Procurement and distribution of books and other cognitive resources
Reading fluency and comprehension
Examination of learner books
SMT, Teacher interviews
Frequency of contact
SMT, Teacher interviews
2.4.2 Instrument development
Semi-structured instruments were developed for collecting data on the indicators listed in Table 1 at each level of the system.
At the provincial level, separate instruments were designed for interviews with the head of Department (or Superintendent General), the Chief Directors (or Senior General Managers), as well as the Directors (or General Managers), for the two key functions of Curriculum and District Management. Depending on the division of labour within the provincial office, in certain provinces interviews were also held with one or more of the managers responsible for Assessment, the Education Management Information System (EMIS), Learning and Teaching Support Materials (LTSM) and Quality Assurance. Data was collected on results of the ANA tests, vacancies in the provincial office, and documents relating to any provincial programmes for improving teaching and learning in the FP.
Instruments for interviewing district level officials and examining documents in the district office were designed in parallel with those used at the provincial level, focusing on the Curriculum and District Management functions.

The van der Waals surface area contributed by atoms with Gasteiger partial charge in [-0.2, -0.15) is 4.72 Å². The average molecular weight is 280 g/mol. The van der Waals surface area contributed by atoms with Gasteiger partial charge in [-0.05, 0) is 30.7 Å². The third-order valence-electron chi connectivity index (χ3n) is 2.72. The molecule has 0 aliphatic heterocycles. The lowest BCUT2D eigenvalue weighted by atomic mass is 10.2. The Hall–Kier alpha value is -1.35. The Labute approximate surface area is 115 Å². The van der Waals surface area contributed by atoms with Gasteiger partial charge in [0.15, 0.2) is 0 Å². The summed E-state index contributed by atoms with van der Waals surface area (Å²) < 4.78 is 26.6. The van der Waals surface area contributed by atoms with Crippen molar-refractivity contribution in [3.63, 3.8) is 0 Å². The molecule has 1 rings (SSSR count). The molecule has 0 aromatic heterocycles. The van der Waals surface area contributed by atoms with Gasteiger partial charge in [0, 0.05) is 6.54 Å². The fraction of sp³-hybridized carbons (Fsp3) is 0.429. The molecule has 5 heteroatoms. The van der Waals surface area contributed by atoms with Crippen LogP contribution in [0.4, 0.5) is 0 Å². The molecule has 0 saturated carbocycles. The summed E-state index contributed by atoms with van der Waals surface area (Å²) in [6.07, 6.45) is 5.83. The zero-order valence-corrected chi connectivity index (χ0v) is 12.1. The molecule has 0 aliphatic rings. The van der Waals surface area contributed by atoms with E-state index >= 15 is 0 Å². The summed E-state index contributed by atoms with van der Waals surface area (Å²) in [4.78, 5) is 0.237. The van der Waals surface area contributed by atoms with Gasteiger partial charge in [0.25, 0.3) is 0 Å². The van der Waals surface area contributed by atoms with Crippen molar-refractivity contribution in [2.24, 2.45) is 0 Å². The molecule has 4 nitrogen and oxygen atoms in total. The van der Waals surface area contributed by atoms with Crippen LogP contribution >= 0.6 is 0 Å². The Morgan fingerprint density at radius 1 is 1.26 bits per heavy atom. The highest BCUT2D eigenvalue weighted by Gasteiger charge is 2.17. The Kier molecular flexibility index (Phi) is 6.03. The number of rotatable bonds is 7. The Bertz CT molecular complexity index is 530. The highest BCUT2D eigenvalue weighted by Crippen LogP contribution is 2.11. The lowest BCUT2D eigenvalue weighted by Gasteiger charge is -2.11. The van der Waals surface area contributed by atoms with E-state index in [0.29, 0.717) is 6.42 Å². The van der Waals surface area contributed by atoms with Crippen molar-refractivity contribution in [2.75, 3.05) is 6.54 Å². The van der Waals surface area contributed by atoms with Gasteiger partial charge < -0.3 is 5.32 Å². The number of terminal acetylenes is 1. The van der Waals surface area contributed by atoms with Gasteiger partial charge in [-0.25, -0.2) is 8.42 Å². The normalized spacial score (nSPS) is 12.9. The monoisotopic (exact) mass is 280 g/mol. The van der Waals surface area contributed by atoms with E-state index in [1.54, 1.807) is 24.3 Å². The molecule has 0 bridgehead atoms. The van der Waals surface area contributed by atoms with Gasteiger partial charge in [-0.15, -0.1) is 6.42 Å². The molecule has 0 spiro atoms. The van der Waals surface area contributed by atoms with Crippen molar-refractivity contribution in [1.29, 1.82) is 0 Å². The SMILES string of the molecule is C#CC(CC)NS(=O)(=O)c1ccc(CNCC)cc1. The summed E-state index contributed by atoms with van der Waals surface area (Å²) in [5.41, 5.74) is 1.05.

School level instruments included interview schedules for the principal, Deputy principal, HODs for FP and Intermediate phase (Ip), teachers, and the chairperson of the SGB. The teacher interview schedule included protocols for examining teachers' work plans and assessment records, the DBE workbooks and exercise books in the Language of Learning and Teaching (LOLT) and mathematics used by the best learner in each of two classes in Grades 1-3. An instrument was developed to guide observations of time management at the school and to examine school records on assessment and teacher and learner attendance. Finally, a reading lesson was observed in each of two Grade 2 classes in each school visited, and the reading fluency and comprehension of the three best readers in each of these classes assessed.
2.4.3 District and school selection
In order to trace the interactions required for effective curriculum delivery between four levels of the school system, investigations were undertaken in the national DBE, nine provincial offices, 15 district offices and 133 schools between May and November 2012. Within each province two districts were selected, one relatively poorly performing and one that reflected relatively stronger performance, both of which administered schools in largely urban areas. District selection was based on advice from the province. Only one district was selected in each of the Eastern Cape and Free State provinces as these visits were used to test the evaluation instruments and to undertake the training of school evaluators. In the Northern Cape only one district was selected because of the great distance between districts in the province.